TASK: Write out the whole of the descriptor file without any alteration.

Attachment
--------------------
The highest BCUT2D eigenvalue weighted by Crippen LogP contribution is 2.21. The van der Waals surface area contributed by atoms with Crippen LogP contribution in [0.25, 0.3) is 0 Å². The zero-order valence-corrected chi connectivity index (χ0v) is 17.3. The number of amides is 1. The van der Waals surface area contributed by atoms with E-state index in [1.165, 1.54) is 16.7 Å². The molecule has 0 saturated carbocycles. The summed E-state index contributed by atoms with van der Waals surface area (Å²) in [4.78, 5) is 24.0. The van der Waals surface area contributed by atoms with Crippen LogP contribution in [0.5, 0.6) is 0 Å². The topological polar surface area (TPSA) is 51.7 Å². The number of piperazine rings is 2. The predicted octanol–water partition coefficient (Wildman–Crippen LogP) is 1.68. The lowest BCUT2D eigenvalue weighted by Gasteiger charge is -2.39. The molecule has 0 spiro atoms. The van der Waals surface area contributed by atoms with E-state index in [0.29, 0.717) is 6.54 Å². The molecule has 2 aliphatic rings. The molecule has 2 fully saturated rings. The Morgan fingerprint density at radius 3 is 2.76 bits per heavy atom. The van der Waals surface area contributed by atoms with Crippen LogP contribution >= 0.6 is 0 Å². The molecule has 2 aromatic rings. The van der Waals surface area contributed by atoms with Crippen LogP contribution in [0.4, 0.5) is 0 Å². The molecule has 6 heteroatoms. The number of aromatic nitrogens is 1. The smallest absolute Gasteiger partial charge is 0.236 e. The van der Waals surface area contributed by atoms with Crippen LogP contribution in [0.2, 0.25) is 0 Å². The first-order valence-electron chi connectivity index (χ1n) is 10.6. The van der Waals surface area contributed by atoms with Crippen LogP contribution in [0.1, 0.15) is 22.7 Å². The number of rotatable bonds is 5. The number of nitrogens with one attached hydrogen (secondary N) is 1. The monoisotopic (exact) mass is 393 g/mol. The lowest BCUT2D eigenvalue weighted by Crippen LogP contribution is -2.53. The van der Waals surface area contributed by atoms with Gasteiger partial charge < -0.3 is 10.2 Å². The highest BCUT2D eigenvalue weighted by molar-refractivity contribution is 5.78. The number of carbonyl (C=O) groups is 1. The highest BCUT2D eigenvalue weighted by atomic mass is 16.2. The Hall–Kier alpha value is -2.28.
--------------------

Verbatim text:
The highest BCUT2D eigenvalue weighted by Crippen LogP contribution is 2.21. The van der Waals surface area contributed by atoms with Crippen LogP contribution in [0.25, 0.3) is 0 Å². The zero-order valence-corrected chi connectivity index (χ0v) is 17.3. The number of amides is 1. The van der Waals surface area contributed by atoms with E-state index in [1.165, 1.54) is 16.7 Å². The molecule has 0 saturated carbocycles. The summed E-state index contributed by atoms with van der Waals surface area (Å²) in [4.78, 5) is 24.0. The van der Waals surface area contributed by atoms with Crippen LogP contribution in [0.5, 0.6) is 0 Å². The topological polar surface area (TPSA) is 51.7 Å². The number of piperazine rings is 2. The predicted octanol–water partition coefficient (Wildman–Crippen LogP) is 1.68. The lowest BCUT2D eigenvalue weighted by Gasteiger charge is -2.39. The molecule has 0 spiro atoms. The van der Waals surface area contributed by atoms with E-state index in [0.29, 0.717) is 6.54 Å². The molecule has 2 aliphatic rings. The molecule has 2 fully saturated rings. The Morgan fingerprint density at radius 3 is 2.76 bits per heavy atom. The van der Waals surface area contributed by atoms with Crippen LogP contribution >= 0.6 is 0 Å². The molecule has 2 aromatic rings. The van der Waals surface area contributed by atoms with Crippen LogP contribution in [0.4, 0.5) is 0 Å². The molecule has 6 heteroatoms. The number of aromatic nitrogens is 1. The smallest absolute Gasteiger partial charge is 0.236 e. The van der Waals surface area contributed by atoms with Crippen LogP contribution in [0.2, 0.25) is 0 Å². The first-order valence-electron chi connectivity index (χ1n) is 10.6. The van der Waals surface area contributed by atoms with Crippen LogP contribution in [0.1, 0.15) is 22.7 Å². The number of rotatable bonds is 5. The number of nitrogens with one attached hydrogen (secondary N) is 1. The monoisotopic (exact) mass is 393 g/mol. The lowest BCUT2D eigenvalue weighted by Crippen LogP contribution is -2.53. The van der Waals surface area contributed by atoms with Gasteiger partial charge < -0.3 is 10.2 Å². The highest BCUT2D eigenvalue weighted by molar-refractivity contribution is 5.78. The number of carbonyl (C=O) groups is 1. The highest BCUT2D eigenvalue weighted by atomic mass is 16.2. The Hall–Kier alpha value is -2.28.